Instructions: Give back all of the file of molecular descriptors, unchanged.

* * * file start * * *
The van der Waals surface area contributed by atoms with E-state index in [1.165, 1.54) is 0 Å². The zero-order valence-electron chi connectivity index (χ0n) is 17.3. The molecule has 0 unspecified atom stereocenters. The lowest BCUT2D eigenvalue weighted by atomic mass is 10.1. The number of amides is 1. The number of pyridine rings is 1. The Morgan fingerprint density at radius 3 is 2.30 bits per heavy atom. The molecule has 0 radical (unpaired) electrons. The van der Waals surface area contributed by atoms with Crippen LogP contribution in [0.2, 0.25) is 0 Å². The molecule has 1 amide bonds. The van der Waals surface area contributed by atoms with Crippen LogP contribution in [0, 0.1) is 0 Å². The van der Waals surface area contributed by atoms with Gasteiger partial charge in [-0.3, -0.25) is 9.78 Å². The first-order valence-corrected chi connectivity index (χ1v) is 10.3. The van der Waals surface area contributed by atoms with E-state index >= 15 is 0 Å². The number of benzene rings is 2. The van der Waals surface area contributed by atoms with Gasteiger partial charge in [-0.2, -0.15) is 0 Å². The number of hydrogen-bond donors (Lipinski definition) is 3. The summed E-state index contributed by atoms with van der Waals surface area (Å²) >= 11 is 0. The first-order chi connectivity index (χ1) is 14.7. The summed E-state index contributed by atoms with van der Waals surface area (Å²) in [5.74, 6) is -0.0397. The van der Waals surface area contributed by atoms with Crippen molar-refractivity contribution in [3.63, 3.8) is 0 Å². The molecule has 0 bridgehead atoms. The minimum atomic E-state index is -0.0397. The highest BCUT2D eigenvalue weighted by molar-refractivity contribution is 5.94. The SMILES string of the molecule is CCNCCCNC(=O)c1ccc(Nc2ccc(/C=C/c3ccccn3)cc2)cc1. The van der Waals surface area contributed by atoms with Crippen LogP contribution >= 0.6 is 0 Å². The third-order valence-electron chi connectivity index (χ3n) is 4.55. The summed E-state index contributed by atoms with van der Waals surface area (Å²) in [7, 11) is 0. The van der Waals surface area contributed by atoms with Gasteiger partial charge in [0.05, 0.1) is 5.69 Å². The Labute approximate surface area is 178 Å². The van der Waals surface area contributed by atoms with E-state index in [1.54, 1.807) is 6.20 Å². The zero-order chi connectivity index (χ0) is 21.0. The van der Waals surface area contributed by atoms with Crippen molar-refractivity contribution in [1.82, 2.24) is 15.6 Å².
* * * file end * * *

The van der Waals surface area contributed by atoms with E-state index in [1.165, 1.54) is 0 Å². The zero-order valence-electron chi connectivity index (χ0n) is 17.3. The molecule has 0 unspecified atom stereocenters. The lowest BCUT2D eigenvalue weighted by atomic mass is 10.1. The number of amides is 1. The number of pyridine rings is 1. The Morgan fingerprint density at radius 3 is 2.30 bits per heavy atom. The molecule has 0 radical (unpaired) electrons. The van der Waals surface area contributed by atoms with Crippen LogP contribution in [0.2, 0.25) is 0 Å². The molecule has 1 amide bonds. The van der Waals surface area contributed by atoms with Crippen LogP contribution in [0, 0.1) is 0 Å². The van der Waals surface area contributed by atoms with Gasteiger partial charge in [-0.3, -0.25) is 9.78 Å². The first-order valence-corrected chi connectivity index (χ1v) is 10.3. The van der Waals surface area contributed by atoms with E-state index >= 15 is 0 Å². The number of benzene rings is 2. The van der Waals surface area contributed by atoms with Gasteiger partial charge in [-0.2, -0.15) is 0 Å². The number of hydrogen-bond donors (Lipinski definition) is 3. The summed E-state index contributed by atoms with van der Waals surface area (Å²) >= 11 is 0. The first-order chi connectivity index (χ1) is 14.7. The summed E-state index contributed by atoms with van der Waals surface area (Å²) in [5.74, 6) is -0.0397. The van der Waals surface area contributed by atoms with Crippen molar-refractivity contribution in [3.63, 3.8) is 0 Å². The molecule has 0 bridgehead atoms. The minimum atomic E-state index is -0.0397. The highest BCUT2D eigenvalue weighted by molar-refractivity contribution is 5.94. The SMILES string of the molecule is CCNCCCNC(=O)c1ccc(Nc2ccc(/C=C/c3ccccn3)cc2)cc1. The van der Waals surface area contributed by atoms with Crippen LogP contribution >= 0.6 is 0 Å². The third-order valence-electron chi connectivity index (χ3n) is 4.55. The summed E-state index contributed by atoms with van der Waals surface area (Å²) in [7, 11) is 0. The van der Waals surface area contributed by atoms with Gasteiger partial charge in [0.05, 0.1) is 5.69 Å². The Labute approximate surface area is 178 Å². The van der Waals surface area contributed by atoms with E-state index in [1.54, 1.807) is 6.20 Å². The zero-order chi connectivity index (χ0) is 21.0. The van der Waals surface area contributed by atoms with Crippen molar-refractivity contribution in [1.82, 2.24) is 15.6 Å².